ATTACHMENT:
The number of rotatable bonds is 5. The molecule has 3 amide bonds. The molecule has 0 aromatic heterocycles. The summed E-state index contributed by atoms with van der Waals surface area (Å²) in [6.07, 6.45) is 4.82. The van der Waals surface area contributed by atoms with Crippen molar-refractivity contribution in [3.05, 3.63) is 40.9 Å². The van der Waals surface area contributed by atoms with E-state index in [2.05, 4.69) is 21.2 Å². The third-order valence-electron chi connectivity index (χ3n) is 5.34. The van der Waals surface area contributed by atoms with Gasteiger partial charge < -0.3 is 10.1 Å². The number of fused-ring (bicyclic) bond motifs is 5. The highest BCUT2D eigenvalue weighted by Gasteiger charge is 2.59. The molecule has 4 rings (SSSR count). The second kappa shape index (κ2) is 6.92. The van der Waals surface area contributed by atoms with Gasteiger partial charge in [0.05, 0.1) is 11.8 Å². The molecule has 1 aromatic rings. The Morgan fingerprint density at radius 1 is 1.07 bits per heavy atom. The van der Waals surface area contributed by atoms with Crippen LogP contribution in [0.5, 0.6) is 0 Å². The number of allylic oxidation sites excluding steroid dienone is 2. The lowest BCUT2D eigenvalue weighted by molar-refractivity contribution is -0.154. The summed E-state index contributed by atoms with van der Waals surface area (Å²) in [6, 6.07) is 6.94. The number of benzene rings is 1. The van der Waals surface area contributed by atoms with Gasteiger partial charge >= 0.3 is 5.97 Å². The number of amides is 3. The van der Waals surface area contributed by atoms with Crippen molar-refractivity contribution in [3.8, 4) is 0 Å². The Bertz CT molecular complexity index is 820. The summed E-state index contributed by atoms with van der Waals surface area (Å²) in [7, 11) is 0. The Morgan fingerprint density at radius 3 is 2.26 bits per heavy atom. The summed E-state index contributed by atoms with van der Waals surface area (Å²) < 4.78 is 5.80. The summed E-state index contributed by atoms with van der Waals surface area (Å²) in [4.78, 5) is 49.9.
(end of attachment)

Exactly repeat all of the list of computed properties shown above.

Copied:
The number of rotatable bonds is 5. The molecule has 3 amide bonds. The molecule has 0 aromatic heterocycles. The summed E-state index contributed by atoms with van der Waals surface area (Å²) in [6.07, 6.45) is 4.82. The van der Waals surface area contributed by atoms with Crippen molar-refractivity contribution in [3.05, 3.63) is 40.9 Å². The van der Waals surface area contributed by atoms with E-state index in [2.05, 4.69) is 21.2 Å². The third-order valence-electron chi connectivity index (χ3n) is 5.34. The van der Waals surface area contributed by atoms with Gasteiger partial charge < -0.3 is 10.1 Å². The number of fused-ring (bicyclic) bond motifs is 5. The highest BCUT2D eigenvalue weighted by Gasteiger charge is 2.59. The molecule has 4 rings (SSSR count). The second kappa shape index (κ2) is 6.92. The van der Waals surface area contributed by atoms with Gasteiger partial charge in [0.05, 0.1) is 11.8 Å². The molecule has 1 aromatic rings. The Morgan fingerprint density at radius 1 is 1.07 bits per heavy atom. The van der Waals surface area contributed by atoms with Crippen LogP contribution in [0.5, 0.6) is 0 Å². The number of allylic oxidation sites excluding steroid dienone is 2. The lowest BCUT2D eigenvalue weighted by molar-refractivity contribution is -0.154. The summed E-state index contributed by atoms with van der Waals surface area (Å²) in [6, 6.07) is 6.94. The number of benzene rings is 1. The van der Waals surface area contributed by atoms with Gasteiger partial charge >= 0.3 is 5.97 Å². The number of amides is 3. The van der Waals surface area contributed by atoms with Crippen molar-refractivity contribution in [3.8, 4) is 0 Å². The Bertz CT molecular complexity index is 820. The summed E-state index contributed by atoms with van der Waals surface area (Å²) in [7, 11) is 0. The Morgan fingerprint density at radius 3 is 2.26 bits per heavy atom. The summed E-state index contributed by atoms with van der Waals surface area (Å²) < 4.78 is 5.80. The summed E-state index contributed by atoms with van der Waals surface area (Å²) in [4.78, 5) is 49.9.